If you give $100 million to a writer, that’s like giving a knife to a 12 year old on the playground! Except for every once in a while, and very rarely. There are giant brains out there that do that stuff, but they’re rare.

Steve Knight’s not a showrunner, per se. He’s the greatest writer that we have in this country, but he’s not a showrunner. He doesn’t really know the nuances of the budget, and so on.

If you give $100 million to a writer, that’s like giving a knife to a 12 year old on the playground!… There are giant brains out there that do that stuff, but they’re rare.

Back to writers’ rooms. If you don’t have a female voice, you’re my secretary, can you write it? You’ve sat in this room for the past couple of years.

They used to pay separate money for what they called the punch-up, the gag guy. So Jerry [Belson] who used to work for Garry Marshall, and me, and everybody, he was paid $15,000 a night as part of the room. He only worked two nights a week.

He’d be falling asleep on my shoulder and then wake up and, unbelievably, he’d have a great joke. He was an expert.

There were people festooned around the head writer who each had a special skill.

Famously Jackie Gleason never spoke to his writers. He never even looked at them. They would just put the script under his door and then he’d mark it up and then put it under the door back to them.

In drama, however, with hour-long shows, the workload is more. Similarly there’d be a head writer, then the head writer would hire people that they could trust with the architecture of the series.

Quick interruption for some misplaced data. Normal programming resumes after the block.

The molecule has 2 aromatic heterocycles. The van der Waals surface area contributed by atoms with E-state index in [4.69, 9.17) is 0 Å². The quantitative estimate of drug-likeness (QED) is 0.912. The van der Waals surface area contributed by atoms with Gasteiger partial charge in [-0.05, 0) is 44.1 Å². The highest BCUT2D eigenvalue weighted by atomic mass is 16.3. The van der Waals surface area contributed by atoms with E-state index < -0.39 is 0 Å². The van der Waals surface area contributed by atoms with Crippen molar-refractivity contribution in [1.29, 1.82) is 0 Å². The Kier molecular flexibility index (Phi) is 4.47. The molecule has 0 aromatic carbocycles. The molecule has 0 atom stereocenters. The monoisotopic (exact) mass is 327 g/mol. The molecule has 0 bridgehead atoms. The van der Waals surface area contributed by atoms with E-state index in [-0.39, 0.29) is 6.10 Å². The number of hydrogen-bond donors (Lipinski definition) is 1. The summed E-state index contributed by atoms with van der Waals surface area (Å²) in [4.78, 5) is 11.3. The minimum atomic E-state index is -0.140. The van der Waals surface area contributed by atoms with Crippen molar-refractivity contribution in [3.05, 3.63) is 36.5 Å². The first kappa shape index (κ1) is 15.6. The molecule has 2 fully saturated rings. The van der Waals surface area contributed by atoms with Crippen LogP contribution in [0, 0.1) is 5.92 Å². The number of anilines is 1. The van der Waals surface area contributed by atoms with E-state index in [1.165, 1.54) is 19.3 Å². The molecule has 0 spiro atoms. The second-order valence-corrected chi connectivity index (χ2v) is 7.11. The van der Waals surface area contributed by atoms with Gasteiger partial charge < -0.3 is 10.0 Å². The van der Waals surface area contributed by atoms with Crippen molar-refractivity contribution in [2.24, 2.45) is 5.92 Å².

These writers would have to sit in a room – and they still do it – for months. I know Chip Johannessen who does HOMELAND, and he has a big board breaking it down episode by episode and scene by scene.

You hand out the episodes, then the head writer rewrites because they’re the head writer. But at least all the writers are practicing from the same hymn book, because the whole arc of everybody’s characters is there. Otherwise it’s chaos.

There’s a codified financial structure. There are staff writers, who get paid WGA minium, then there’s a story editor who’s slightly above, and then there’s the co-producer level.

If you’re a good showrunner, you’ll let the co-producer who’s writing that script go down to the set and talk about it, acting like the producer of that episode.

So the goal in the room is to teach. Here, sadly, we don’t have the money to do that. I think we should concentrate a bit more on that.

How else are you going to grow if you don’t have an environment that’s conducive to learning with experienced professionals over a long period of time?


What would you look for if you’re hiring for a writers’ room?

It would be up to the head writer. I wouldn’t know who I’d want to sit with or talk to. I’d want to provide a whole bunch of people, give the head writer choice.